Archive for the ‘Startup’ Category

How We Work – Or why we ditched Campfire and moved to Google Wave.

July 21st, 2010 by Cedric Savarese

Veer West is a small “virtual” company. We spend more time working from home, coffee shops or on trips that in our actual office. It’s working well for us, but it’s not without challenges.

First of all, it’s important that we can access all our documents and applications from anywhere. Thankfully, that’s easily taken care of with online services like Google Apps and Dropbox.

A more serious challenge is how to facilitate social interactions. (more…)

Thoughts on Startup School

April 21st, 2008 by Cedric Savarese

I talked to quite a few people at the Startup School event this weekend, and I was surprised to find that almost everyone was working on consumer startups with advertisement as a business model. One startup, Noca, is even forfeiting one of the most lucrative revenue models there is (payment processor fees) to bet on advertising.

I’m not going to criticize this approach but I honestly thought there would be more young entrepreneurs in the Valley interested in emulating companies like Salesforce or 37signals.

It is quite ironic that David Heinemeier Hansson is seen as going against the grain, when his presentation was packed with nothing but grounded advice and a healthy dose of common sense. What’s wrong with the old true and tested way of charging money for your service?

Interestingly, DHH also said that Backback (37signals’ second app after Basecamp), had to be rebranded and relaunched as a “business” application when they realized that the consumer market wasn’t really profitable.

There was maybe one theme missing from the picture though. Building a successful business takes time and hard work. A lot of time and a lot of work, so it was great to meet you all, I have to go back to work now.

FormAssembly On-Site: Take Ownership of Your Web Forms

February 13th, 2008 by Cedric Savarese

If you looked at FormAssembly.com recently but decided that using a third-party service to manage your web forms wasn’t the right solution for you, we have some good news. FormAssembly On-Site is now available.

The On-Site edition offers the same great features enjoyed by thousands of our online users, but you can run it on your own server and keep your data safe and private.

FormAssembly On-Site is a reliable and secure solution designed to work on the most widely available configurations: Windows or Unix, IIS or Apache, and with any of the major database vendors. The support for such a wide range of technologies is made possible by the great open-source framework FormAssembly is built upon.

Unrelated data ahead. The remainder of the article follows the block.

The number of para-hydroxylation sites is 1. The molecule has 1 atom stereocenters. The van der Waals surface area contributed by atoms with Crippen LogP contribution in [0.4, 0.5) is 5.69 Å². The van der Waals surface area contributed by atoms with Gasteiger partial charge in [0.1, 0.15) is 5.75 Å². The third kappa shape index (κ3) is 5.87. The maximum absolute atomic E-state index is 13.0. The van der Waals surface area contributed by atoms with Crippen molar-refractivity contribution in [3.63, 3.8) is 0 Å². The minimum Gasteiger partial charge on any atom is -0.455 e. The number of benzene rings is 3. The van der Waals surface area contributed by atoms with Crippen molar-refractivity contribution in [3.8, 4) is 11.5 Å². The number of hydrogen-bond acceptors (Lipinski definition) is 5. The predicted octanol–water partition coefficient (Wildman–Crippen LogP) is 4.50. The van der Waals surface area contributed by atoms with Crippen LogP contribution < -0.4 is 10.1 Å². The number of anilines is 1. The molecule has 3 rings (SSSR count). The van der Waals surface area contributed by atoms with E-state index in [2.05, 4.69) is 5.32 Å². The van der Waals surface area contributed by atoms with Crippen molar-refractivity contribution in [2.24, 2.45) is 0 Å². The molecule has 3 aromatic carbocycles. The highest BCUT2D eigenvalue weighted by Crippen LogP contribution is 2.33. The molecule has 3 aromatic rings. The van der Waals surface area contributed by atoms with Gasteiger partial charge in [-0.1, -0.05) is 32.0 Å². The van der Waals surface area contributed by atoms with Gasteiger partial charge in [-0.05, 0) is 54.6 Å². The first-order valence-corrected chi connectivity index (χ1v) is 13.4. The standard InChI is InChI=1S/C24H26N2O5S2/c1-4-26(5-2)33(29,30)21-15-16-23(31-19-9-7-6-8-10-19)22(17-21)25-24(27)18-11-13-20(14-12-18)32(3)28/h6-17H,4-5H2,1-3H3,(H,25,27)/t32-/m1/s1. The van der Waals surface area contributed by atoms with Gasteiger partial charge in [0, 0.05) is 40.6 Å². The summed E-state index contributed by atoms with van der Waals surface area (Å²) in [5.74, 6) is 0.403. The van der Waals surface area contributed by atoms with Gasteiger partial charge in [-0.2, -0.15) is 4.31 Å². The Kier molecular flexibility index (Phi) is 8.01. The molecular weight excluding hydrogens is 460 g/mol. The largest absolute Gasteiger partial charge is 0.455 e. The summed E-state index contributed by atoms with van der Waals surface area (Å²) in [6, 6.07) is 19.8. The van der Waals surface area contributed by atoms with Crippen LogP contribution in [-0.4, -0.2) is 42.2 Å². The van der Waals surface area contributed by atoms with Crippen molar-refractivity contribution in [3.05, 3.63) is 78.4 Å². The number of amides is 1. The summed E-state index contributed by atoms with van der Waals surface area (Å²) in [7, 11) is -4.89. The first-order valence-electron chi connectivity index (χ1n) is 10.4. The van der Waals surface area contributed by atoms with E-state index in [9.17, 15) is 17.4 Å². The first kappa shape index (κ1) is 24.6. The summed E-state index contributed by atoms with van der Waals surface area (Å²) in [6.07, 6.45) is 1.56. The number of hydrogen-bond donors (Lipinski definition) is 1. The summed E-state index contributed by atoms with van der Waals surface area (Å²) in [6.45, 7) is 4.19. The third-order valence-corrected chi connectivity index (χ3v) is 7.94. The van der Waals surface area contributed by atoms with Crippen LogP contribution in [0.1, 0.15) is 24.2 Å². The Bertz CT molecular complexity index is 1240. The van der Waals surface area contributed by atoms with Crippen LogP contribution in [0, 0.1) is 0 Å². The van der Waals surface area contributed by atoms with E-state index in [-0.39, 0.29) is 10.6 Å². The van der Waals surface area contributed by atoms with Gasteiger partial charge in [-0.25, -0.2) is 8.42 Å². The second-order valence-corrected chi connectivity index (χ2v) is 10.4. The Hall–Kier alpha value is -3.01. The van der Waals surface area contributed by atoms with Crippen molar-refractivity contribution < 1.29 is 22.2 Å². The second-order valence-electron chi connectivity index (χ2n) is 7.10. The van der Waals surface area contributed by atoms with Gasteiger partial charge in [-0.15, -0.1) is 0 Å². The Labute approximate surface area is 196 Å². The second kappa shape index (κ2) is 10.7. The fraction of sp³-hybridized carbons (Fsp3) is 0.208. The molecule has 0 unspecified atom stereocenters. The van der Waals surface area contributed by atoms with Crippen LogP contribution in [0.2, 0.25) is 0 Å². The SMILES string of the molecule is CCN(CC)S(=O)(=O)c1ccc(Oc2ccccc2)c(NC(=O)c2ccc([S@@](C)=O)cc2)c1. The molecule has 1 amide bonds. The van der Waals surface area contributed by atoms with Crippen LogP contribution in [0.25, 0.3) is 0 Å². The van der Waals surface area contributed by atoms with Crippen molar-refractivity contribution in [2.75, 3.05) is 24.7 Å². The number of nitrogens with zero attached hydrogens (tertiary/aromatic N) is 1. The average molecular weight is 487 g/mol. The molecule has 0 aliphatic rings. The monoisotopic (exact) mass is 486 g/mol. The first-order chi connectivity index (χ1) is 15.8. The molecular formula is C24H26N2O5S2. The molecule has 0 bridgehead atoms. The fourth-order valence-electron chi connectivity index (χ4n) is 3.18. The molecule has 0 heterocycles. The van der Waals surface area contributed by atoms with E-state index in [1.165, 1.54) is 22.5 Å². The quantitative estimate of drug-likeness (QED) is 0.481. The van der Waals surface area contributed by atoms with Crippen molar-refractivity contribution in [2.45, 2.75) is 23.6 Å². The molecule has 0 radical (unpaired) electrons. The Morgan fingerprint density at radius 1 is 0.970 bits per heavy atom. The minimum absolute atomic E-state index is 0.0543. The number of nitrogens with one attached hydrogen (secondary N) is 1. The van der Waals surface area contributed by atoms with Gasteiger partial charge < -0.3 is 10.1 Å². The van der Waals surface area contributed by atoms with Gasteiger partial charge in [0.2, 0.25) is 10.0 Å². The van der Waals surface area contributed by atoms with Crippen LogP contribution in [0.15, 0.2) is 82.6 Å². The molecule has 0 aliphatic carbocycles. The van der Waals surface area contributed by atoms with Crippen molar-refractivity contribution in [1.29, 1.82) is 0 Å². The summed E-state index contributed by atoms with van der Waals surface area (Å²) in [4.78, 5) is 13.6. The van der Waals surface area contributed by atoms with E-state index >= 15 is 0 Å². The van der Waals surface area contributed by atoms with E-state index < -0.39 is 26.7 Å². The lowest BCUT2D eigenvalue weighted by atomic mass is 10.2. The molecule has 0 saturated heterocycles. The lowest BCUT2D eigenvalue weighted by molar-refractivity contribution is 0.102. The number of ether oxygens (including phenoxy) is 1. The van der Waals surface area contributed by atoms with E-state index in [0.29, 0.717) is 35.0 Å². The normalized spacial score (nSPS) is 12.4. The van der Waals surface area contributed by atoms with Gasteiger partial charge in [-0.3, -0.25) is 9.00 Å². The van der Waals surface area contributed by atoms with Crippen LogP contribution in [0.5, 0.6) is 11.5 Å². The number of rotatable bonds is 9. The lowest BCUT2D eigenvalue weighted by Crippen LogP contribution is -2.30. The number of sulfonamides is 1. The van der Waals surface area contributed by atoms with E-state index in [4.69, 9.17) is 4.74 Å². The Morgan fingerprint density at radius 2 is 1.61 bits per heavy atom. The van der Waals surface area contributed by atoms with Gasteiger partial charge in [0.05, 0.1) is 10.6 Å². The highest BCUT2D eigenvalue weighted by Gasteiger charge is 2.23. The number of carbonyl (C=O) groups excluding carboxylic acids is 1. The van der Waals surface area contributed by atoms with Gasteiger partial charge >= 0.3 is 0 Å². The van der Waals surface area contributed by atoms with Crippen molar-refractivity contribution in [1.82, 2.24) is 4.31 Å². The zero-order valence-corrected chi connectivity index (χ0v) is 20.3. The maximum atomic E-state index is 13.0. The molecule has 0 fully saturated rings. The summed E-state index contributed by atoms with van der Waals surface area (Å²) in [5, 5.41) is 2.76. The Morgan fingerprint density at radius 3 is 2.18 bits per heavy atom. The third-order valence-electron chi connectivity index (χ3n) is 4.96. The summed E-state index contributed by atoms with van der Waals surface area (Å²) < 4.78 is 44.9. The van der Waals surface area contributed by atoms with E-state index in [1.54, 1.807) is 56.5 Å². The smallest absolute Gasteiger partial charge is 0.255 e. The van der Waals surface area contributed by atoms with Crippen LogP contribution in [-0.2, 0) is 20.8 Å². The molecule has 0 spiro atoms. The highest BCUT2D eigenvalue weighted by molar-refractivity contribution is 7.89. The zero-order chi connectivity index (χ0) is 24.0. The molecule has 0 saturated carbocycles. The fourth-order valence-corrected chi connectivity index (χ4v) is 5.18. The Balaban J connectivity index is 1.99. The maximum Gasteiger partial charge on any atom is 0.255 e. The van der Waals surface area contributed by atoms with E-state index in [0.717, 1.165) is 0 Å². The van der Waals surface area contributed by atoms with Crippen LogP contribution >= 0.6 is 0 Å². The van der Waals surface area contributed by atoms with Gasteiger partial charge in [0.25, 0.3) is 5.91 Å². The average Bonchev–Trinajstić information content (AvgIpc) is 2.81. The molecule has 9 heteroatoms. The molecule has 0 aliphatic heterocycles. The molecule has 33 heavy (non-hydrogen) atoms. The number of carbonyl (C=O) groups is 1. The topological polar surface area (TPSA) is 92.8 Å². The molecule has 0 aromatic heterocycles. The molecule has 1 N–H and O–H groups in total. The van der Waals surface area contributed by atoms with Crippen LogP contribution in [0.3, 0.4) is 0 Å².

You can learn more about FormAssembly On-Site at http://onsite.formassembly.com

The new FormAssembly.com launched!

October 2nd, 2007 by Cedric Savarese

Still adjusting stuff here and there, but overall it’s going smoothly… quite a relief!

New FormAssembly.com

Getting ready to launch the new FormAssembly.com

September 10th, 2007 by Cedric Savarese

FormAssembly.com started two years ago as a free form building tool and a repository for an open-source javascript library for web forms. It has since evolved into a commercial web application with thousands of customers using it to process their web forms and collect data. Yet, many aspects of the site still bore the mark of its early days and it became soon apparent that the whole application needed an overhaul.

After months of work, the new FormAssembly.com is nearing completion.

This new version is a complete re-write, and since it is hosted on a completely separate platform, we are looking forward to a very smooth transition, with the two versions running concurrently for as long as necessary.

The feedback from the early beta-testers is pretty good. There are also plenty of new (and long requested) features, so I’m confident that our users will be happy with the new version.

I will also look at the traffic and conversion numbers attentively anxiously. In theory, the new site should perform much better, but sometimes what sells is really not what you think, so it will be interesting to compare the numbers. I’ll try to post my findings here.

It’s easier to learn when you don’t know anything

October 27th, 2006 by Cedric Savarese

The nice thing about being a novice entrepreneur is that you never cease to find new pearls of wisdom about business just about everywhere you look at.

While reading State of Denial, I came accross the following quote regarding how a CEO should allocate his or her time.

“…one third of the time on top priorities, one third on executive placement and development and the final third on evaluating the product or results.”

Had I gone through a MBA this could have sound like old news, but to me, it felt like I had just unearthed the secret rule of time management.

Obviously, I don’t have to worry about finding and managing executive people but even a small independant internet company owner needs to spend time on developing personal relationships with its customers, partners and advisors. The rewritten rule could be:

The entrepreneur’s schedule

  • 1/3: Top Priorities
  • 1/3: Networking, sales and support
  • 1/3: Measuring progress

Let’s just say that I think I get the first one right.